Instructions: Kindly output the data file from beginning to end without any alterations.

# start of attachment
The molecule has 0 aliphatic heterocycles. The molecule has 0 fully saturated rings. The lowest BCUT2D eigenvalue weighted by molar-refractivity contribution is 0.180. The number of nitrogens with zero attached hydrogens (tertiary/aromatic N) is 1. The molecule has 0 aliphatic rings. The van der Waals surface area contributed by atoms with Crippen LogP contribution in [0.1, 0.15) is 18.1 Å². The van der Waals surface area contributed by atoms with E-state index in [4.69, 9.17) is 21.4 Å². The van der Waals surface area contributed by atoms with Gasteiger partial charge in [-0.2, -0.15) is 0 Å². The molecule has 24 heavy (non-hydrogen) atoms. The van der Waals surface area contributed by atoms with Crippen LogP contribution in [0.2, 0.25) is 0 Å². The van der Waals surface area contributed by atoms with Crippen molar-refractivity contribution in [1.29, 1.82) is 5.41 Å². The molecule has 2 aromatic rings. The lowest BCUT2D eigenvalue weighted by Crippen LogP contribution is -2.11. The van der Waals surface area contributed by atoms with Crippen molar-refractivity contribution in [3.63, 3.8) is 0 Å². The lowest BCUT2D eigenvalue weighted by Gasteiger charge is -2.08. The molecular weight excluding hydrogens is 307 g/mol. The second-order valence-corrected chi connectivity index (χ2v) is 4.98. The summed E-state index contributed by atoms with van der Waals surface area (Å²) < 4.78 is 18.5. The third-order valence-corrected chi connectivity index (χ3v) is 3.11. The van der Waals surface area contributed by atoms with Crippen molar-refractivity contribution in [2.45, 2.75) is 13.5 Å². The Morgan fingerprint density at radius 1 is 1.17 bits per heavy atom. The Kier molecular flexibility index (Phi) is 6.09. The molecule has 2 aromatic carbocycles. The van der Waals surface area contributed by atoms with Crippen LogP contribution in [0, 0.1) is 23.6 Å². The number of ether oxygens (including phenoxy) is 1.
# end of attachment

The molecule has 0 aliphatic heterocycles. The molecule has 0 fully saturated rings. The lowest BCUT2D eigenvalue weighted by molar-refractivity contribution is 0.180. The number of nitrogens with zero attached hydrogens (tertiary/aromatic N) is 1. The molecule has 0 aliphatic rings. The van der Waals surface area contributed by atoms with Crippen LogP contribution in [0.1, 0.15) is 18.1 Å². The van der Waals surface area contributed by atoms with E-state index in [4.69, 9.17) is 21.4 Å². The van der Waals surface area contributed by atoms with Gasteiger partial charge in [-0.2, -0.15) is 0 Å². The molecule has 24 heavy (non-hydrogen) atoms. The van der Waals surface area contributed by atoms with Crippen LogP contribution in [0.2, 0.25) is 0 Å². The van der Waals surface area contributed by atoms with Crippen molar-refractivity contribution in [1.29, 1.82) is 5.41 Å². The molecule has 2 aromatic rings. The lowest BCUT2D eigenvalue weighted by Crippen LogP contribution is -2.11. The van der Waals surface area contributed by atoms with Crippen molar-refractivity contribution in [3.63, 3.8) is 0 Å². The lowest BCUT2D eigenvalue weighted by Gasteiger charge is -2.08. The molecular weight excluding hydrogens is 307 g/mol. The second-order valence-corrected chi connectivity index (χ2v) is 4.98. The summed E-state index contributed by atoms with van der Waals surface area (Å²) < 4.78 is 18.5. The third-order valence-corrected chi connectivity index (χ3v) is 3.11. The van der Waals surface area contributed by atoms with Crippen molar-refractivity contribution in [2.45, 2.75) is 13.5 Å². The Morgan fingerprint density at radius 1 is 1.17 bits per heavy atom. The Kier molecular flexibility index (Phi) is 6.09. The molecule has 2 aromatic carbocycles. The van der Waals surface area contributed by atoms with Crippen LogP contribution in [0, 0.1) is 23.6 Å². The number of ether oxygens (including phenoxy) is 1.